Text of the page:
A previously unseen collection of Abarth curios humbles the manufacturer’s own
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A20-strong display of Abarth prototypes, the first time they’ve been seen together outside of the Swiss collection they’re usually confined to, comprehensively upstaged Fiat’s own Abarth Classiche stand at Rétromobile.
The property of Swiss Gm-opel dealer and former Abarth works driver Englebert Möll, they were acquired after an accident at the Nürburgring effectively ended Möll’s racing career, a few years before Abarth himself sold up to Fiat. Racing sports-prototypes included two exarturo Merzario race-winners and a brace of ex-johannes Ortner hill climb champions.
‘The OT2000 is, for me, the craziest car here,’ said Franz Steinbacher, manager of the Möll Collection. ‘It was essentially a Fiat 850 Coupé that Abarth fitted with a 2.0-litre engine, in the back, which gave 150bhp – in 1966. It was aimed at the American market but they didn’t take to it.
2000 Sport Spider
‘This 2000 Sport Spider Prototipo SE014/019 is the most original Abarth sports prototype left in existence,’ said Steinbacher of the car Arturo Merzario used to beat the works Porsche 908s and Alfa Romeo T33s to win back to back Mugello Grands Prix in 1969 and 1970. ‘It was originally built for the 1968 season, but was rebodied as a ‘Cuneo’ – Italian for ‘corner’, a name given to Abarth’s new wedge-shaped high-downforce bodywork – for 1969.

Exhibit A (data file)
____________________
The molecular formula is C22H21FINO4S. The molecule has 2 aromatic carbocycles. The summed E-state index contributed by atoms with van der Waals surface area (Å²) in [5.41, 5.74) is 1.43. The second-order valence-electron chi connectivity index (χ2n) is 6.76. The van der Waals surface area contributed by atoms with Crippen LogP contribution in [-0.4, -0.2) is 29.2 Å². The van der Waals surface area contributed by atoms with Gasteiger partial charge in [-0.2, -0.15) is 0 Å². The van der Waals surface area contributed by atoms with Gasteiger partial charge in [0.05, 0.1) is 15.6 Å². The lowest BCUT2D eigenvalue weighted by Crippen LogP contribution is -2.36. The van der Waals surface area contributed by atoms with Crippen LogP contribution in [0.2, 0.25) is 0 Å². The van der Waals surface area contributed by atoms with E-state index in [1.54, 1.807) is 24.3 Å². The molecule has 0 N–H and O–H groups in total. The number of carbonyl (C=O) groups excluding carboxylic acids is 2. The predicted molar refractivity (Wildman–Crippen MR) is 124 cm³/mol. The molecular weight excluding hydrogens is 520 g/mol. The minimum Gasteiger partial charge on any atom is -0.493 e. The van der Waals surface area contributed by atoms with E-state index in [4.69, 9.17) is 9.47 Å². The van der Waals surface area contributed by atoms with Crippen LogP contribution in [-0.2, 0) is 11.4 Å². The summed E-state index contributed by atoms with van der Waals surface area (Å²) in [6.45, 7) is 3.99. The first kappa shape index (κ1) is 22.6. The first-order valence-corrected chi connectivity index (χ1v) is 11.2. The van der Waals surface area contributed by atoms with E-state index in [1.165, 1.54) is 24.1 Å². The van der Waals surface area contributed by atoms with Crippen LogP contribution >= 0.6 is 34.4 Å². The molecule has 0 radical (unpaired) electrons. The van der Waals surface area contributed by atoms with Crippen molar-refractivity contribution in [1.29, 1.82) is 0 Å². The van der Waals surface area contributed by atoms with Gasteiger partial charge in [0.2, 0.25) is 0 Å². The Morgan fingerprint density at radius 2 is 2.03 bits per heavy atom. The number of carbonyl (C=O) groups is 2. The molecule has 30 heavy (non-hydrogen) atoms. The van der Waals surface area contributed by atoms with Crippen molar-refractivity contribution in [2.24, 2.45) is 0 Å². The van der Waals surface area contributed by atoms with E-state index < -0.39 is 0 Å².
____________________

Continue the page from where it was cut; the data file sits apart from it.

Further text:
‘It also received the new 2.0-litre production-derived Fiat block fed by two double-choke Weber 58 carburettors. It was the last Abarth to feature carburettors – this engine made 240bhp, but with fuel injection introduced from 1971, it was making 258bhp. This car has remained completely original and unrestored.’
T140 V12 engine
‘This is what we’re most proud of,’ said Steinbacher, gesturing to the pair-of-v6s T140 V12 engine. ‘There were four made, of which this is the only survivor – one was a show mock-up and another was destroyed in testing. It was intended for the Tipo 240 Le Mans prototype designed in 1967.
‘The 6.0-litre V12 was developed to compete in World Sports Car Championship racing, and generated 600bhp on the test run, but rule changes ahead of the 1968 season limiting prototypes to 3.0 litres killed the project.’
‘Carlo Abarth’s personal car sums up his aspirations for his marque,’ said Steinbacher of the 2400 Coupé. ‘It used the Fiat 2300S Coupé as a basis, but replaced the standard Ghia coachwork with bodies by Allemano or Ellena, and bored the engine out to 2.4 litres. Many think the Ellena version was more attractive, but Carlo preferred the Allemano, probably because it looked more like the Maserati 3500GT and Ferrari 250 that the coachbuilder clothed around the same time.’
OT2000, ex-arturo Merzario 2000 Spider Prototipo SE021 and ex-johannes Ortner 2000 Sport 4-Fari SE010 head up massive privately owned Abarth display